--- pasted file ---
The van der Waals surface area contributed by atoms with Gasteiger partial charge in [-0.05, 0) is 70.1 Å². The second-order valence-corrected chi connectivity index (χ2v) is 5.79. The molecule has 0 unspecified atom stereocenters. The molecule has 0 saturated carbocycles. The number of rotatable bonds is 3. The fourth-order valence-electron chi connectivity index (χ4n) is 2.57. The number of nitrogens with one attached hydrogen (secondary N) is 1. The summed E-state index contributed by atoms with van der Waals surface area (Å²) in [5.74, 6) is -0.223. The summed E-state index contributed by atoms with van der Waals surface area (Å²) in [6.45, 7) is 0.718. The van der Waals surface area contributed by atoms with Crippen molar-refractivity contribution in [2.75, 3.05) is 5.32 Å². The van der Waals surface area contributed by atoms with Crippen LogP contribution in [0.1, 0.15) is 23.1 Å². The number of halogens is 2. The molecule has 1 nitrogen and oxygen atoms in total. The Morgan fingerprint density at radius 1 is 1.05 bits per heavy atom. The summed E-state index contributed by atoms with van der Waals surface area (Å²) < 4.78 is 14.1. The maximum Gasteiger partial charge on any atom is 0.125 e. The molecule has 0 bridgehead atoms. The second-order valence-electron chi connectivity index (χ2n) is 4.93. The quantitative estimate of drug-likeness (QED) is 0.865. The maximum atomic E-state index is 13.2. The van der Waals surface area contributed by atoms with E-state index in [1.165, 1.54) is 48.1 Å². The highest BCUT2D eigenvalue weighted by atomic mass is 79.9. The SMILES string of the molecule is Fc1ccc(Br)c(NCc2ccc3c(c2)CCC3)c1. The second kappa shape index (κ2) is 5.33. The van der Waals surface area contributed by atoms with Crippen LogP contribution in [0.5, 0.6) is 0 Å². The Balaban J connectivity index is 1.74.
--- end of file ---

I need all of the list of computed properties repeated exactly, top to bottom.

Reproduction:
The van der Waals surface area contributed by atoms with Gasteiger partial charge in [-0.05, 0) is 70.1 Å². The second-order valence-corrected chi connectivity index (χ2v) is 5.79. The molecule has 0 unspecified atom stereocenters. The molecule has 0 saturated carbocycles. The number of rotatable bonds is 3. The fourth-order valence-electron chi connectivity index (χ4n) is 2.57. The number of nitrogens with one attached hydrogen (secondary N) is 1. The summed E-state index contributed by atoms with van der Waals surface area (Å²) in [5.74, 6) is -0.223. The summed E-state index contributed by atoms with van der Waals surface area (Å²) in [6.45, 7) is 0.718. The van der Waals surface area contributed by atoms with Crippen molar-refractivity contribution in [2.75, 3.05) is 5.32 Å². The van der Waals surface area contributed by atoms with Crippen LogP contribution in [0.1, 0.15) is 23.1 Å². The number of halogens is 2. The molecule has 1 nitrogen and oxygen atoms in total. The Morgan fingerprint density at radius 1 is 1.05 bits per heavy atom. The summed E-state index contributed by atoms with van der Waals surface area (Å²) < 4.78 is 14.1. The maximum Gasteiger partial charge on any atom is 0.125 e. The molecule has 0 bridgehead atoms. The second-order valence-electron chi connectivity index (χ2n) is 4.93. The quantitative estimate of drug-likeness (QED) is 0.865. The maximum atomic E-state index is 13.2. The van der Waals surface area contributed by atoms with E-state index in [1.165, 1.54) is 48.1 Å². The highest BCUT2D eigenvalue weighted by atomic mass is 79.9. The SMILES string of the molecule is Fc1ccc(Br)c(NCc2ccc3c(c2)CCC3)c1. The second kappa shape index (κ2) is 5.33. The van der Waals surface area contributed by atoms with Crippen LogP contribution in [0.5, 0.6) is 0 Å². The Balaban J connectivity index is 1.74.